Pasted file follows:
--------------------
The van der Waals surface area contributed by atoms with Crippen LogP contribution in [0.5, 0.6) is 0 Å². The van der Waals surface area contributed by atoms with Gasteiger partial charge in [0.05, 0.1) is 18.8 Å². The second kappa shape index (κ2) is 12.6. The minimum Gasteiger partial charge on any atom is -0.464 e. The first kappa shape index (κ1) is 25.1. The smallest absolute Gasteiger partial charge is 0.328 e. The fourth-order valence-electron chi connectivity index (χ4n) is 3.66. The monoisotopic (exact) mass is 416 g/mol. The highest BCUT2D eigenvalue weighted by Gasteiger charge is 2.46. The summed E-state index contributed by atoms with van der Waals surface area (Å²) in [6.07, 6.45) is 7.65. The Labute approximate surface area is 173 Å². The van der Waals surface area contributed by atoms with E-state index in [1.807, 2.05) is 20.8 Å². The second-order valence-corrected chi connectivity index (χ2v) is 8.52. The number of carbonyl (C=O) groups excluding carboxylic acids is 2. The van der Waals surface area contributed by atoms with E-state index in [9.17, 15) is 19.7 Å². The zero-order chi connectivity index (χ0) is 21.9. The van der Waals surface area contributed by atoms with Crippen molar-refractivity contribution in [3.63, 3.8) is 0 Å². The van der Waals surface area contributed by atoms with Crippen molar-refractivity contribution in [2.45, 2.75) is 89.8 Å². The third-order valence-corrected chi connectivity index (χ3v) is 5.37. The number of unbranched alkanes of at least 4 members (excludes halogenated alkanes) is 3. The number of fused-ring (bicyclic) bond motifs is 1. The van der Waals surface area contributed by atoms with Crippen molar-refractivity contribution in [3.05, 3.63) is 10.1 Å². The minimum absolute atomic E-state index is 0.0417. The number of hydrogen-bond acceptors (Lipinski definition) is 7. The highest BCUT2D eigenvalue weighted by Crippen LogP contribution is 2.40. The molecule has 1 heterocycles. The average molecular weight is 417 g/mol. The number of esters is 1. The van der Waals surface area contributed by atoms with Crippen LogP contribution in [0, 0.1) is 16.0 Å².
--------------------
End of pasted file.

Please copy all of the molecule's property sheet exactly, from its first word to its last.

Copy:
The van der Waals surface area contributed by atoms with Crippen LogP contribution in [0.5, 0.6) is 0 Å². The van der Waals surface area contributed by atoms with Gasteiger partial charge in [0.05, 0.1) is 18.8 Å². The second kappa shape index (κ2) is 12.6. The minimum Gasteiger partial charge on any atom is -0.464 e. The first kappa shape index (κ1) is 25.1. The smallest absolute Gasteiger partial charge is 0.328 e. The fourth-order valence-electron chi connectivity index (χ4n) is 3.66. The monoisotopic (exact) mass is 416 g/mol. The highest BCUT2D eigenvalue weighted by Gasteiger charge is 2.46. The summed E-state index contributed by atoms with van der Waals surface area (Å²) in [6.07, 6.45) is 7.65. The Labute approximate surface area is 173 Å². The van der Waals surface area contributed by atoms with E-state index in [1.807, 2.05) is 20.8 Å². The second-order valence-corrected chi connectivity index (χ2v) is 8.52. The number of carbonyl (C=O) groups excluding carboxylic acids is 2. The van der Waals surface area contributed by atoms with E-state index in [9.17, 15) is 19.7 Å². The zero-order chi connectivity index (χ0) is 21.9. The van der Waals surface area contributed by atoms with Crippen molar-refractivity contribution in [3.63, 3.8) is 0 Å². The van der Waals surface area contributed by atoms with Crippen molar-refractivity contribution in [2.45, 2.75) is 89.8 Å². The third-order valence-corrected chi connectivity index (χ3v) is 5.37. The number of unbranched alkanes of at least 4 members (excludes halogenated alkanes) is 3. The number of fused-ring (bicyclic) bond motifs is 1. The van der Waals surface area contributed by atoms with Crippen molar-refractivity contribution in [3.05, 3.63) is 10.1 Å². The minimum absolute atomic E-state index is 0.0417. The number of hydrogen-bond acceptors (Lipinski definition) is 7. The highest BCUT2D eigenvalue weighted by Crippen LogP contribution is 2.40. The molecule has 1 heterocycles. The average molecular weight is 417 g/mol. The number of esters is 1. The van der Waals surface area contributed by atoms with Crippen LogP contribution in [0, 0.1) is 16.0 Å².